First session on the Snoboard Shop ramp in the backyard, pre-stain and railings
Can you tell us more about the ramp you had in your backyard? Was it before or after the ramp bylaw was put in in 1986?
We did have a ramp in our backyard. It was actually the Snoboard Shop ramp, but they had to move it out of their parking lot. My brother and I were both part of their team and our house was nearby on 11th Street in Kensington.
We had some inside knowledge that the bylaw was coming and we moved it the day before the bylaw was passed. It was grandfathered as a pre-existing ramp so we could keep it, as long as they didn’t get complaints.
Our parents made sure we talked to all the neighbours before we moved the ramp in. We agreed on hours, maximum amount of time per day and that we needed to ask around before having a long day or late night session. We also sound-proofed it as much as possible with layers of carpet hanging under the transitions. We avoided complaints and the ramp stayed until after my brother and I had moved away.
Jay carving at Seylynn bowl (North Vancouver) on Canada Day during the Bowl Series
Where did you skate back then? Were there any parks?
My inspirations were videos like the Bones Brigade Video Show, Future Primitive, Wheels of Fire and Hokus Pokus. So, skating was about the adventure of being out on the streets finding places to skate. That also meant a lot of night skating when the good spots were empty. The ramp was really just a bonus to come home to.
We skated downtown and the Kensington area mostly. Parking lots, parkades, Stephen Avenue Mall, City Hall, James Short, SAIT, Riley Park wading pool, Bowview Pool and the abandoned construction sites that were all over Calgary back then. One building was just a concrete skeleton and there was a ramp a few floors underground and obstacles a flew floors up. I think it is now the Catholic School Centre.
Calgary did have a mobile vert ramp program back then, but they were really sketchy. After Animal Chin came out we also started building launch and wallride ramps that we rolled to nearby parking lots.
Frontside air on the Imra ramp at The Clubhouse, opened by Jay and his brother after the first Slam City Jam
You moved out west. Why?
The simple reason for moving to Vancouver was for the skateparks, like Seylynn in North Vancouver.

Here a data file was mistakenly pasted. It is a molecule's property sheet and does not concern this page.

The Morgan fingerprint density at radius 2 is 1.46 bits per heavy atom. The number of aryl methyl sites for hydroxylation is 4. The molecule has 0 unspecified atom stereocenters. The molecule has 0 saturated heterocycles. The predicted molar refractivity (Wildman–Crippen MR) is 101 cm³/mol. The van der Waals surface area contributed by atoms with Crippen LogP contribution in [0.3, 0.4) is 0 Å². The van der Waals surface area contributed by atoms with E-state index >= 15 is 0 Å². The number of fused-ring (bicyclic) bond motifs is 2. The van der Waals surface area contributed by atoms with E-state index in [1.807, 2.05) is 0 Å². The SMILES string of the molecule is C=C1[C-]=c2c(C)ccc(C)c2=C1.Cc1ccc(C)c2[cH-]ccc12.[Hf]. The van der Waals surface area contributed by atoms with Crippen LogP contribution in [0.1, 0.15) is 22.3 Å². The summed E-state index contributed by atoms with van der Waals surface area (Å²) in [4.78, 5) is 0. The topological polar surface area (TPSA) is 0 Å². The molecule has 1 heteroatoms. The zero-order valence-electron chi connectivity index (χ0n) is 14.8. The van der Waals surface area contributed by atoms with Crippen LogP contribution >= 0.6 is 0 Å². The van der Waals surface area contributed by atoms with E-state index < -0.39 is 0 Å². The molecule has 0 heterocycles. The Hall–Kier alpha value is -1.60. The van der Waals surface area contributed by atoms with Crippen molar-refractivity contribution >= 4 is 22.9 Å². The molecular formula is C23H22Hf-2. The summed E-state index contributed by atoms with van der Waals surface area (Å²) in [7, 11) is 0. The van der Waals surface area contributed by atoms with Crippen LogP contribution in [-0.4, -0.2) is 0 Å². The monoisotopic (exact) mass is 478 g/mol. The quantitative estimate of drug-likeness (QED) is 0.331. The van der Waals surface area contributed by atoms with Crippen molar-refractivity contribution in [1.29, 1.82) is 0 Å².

On one of our family vacations in the 70s we drove past skateparks in North Carolina. The next year we brought our skateboards with us, but most of them were already torn down. We did find one that was closed and climbed through a hole in the fence. That was my first experience with transition and the magic of skateparks. Finding out there were skateparks in Vancouver meant that was the place I had to be.
With the skateparks, local hills for snowboarding and skimboarding at the beach, moving to Vancouver felt like moving to my home.
High speed double grab over the top hip at Seylynn (North Vancouver)
How did you start working in the video game industry?
After a few years in Vancouver, I started focusing on what I could do for skateboarding. That led me to become the Producer of Slam City Jam, to be a co-founder of New Line Skateparks and help cities like Calgary understand the reasons why they needed to build skateparks.
I felt like I had accomplished my goals for skateboarding when a friend at EA asked me if I was interested in a career in video games. As it turns out, they wanted to make a skateboarding game and were looking for someone to lead the charge. The result was the EA Skate franchise.
Slam City Jam 1998 course overview
What keeps you busy these days? What’s Session Games all about?
Four of us decided to launch Session Games in September of 2016. We all share a passion and background in what are often called ‘Action Sports’. At Session Games we created a place where we get to do what we like to do and work with the people we want to work with. Our primary partner is Red Bull. We have been creating a series of games with them and have more planned for the future.
It has now been 14 years in the video game industry and it has given me some great experiences. It also allows me to help out skateboarding when and where it makes sense without having any financial goals.
The announcement of skateboarding in the Olympics has definitely sparked a new round of excitement and interest in skateboarding. My hope is that it leads to fresh wave of new skaters and for cities to start supporting or building more indoor skateparks, like they provide indoor facilities for other ‘sports’. With all the new skateparks in Calgary there will be a lot of skaters looking to keep riding when the weather changes.
Do you still skate?
I do still skate and have no plans to stop. It is a less frequent now because I like to fully recover between sessions, instead of just charging everyday. There are still tricks I want to learn and places that I want to ride. Last year we went to Hawaii for a week of skateparks and ditches. That little kid who got his first skateboard over 40 years ago is still in me looking for that next adventure and the next crazy turn.
Hawaii, carving the Stoker Hill ditch in flip flops
Any thank yous or shout outs?
I feel ridiculously thankful for all the places and experiences and friends that I have gained through skateboarding. My thank you list would be huge from my Dad who always supported our interests through to the guys who I still ride with and call me to get out for a session.
My shout outs are to everyone who has stepped up to make skateboarding better from C.A.S.E. to anyone who helps keep the parks clean or gets out there for some DIY, to the champions within the cities that help turn our dreams into reality and the crews that build the parks.
In the end, it will comes down to the survival of the fittest community and it is up to all of us to keep building our skate community. Keep killing it out there!
Recent Bertlemann tribute to Natas Kaupas at Bonsor skatepark in Burnaby, BC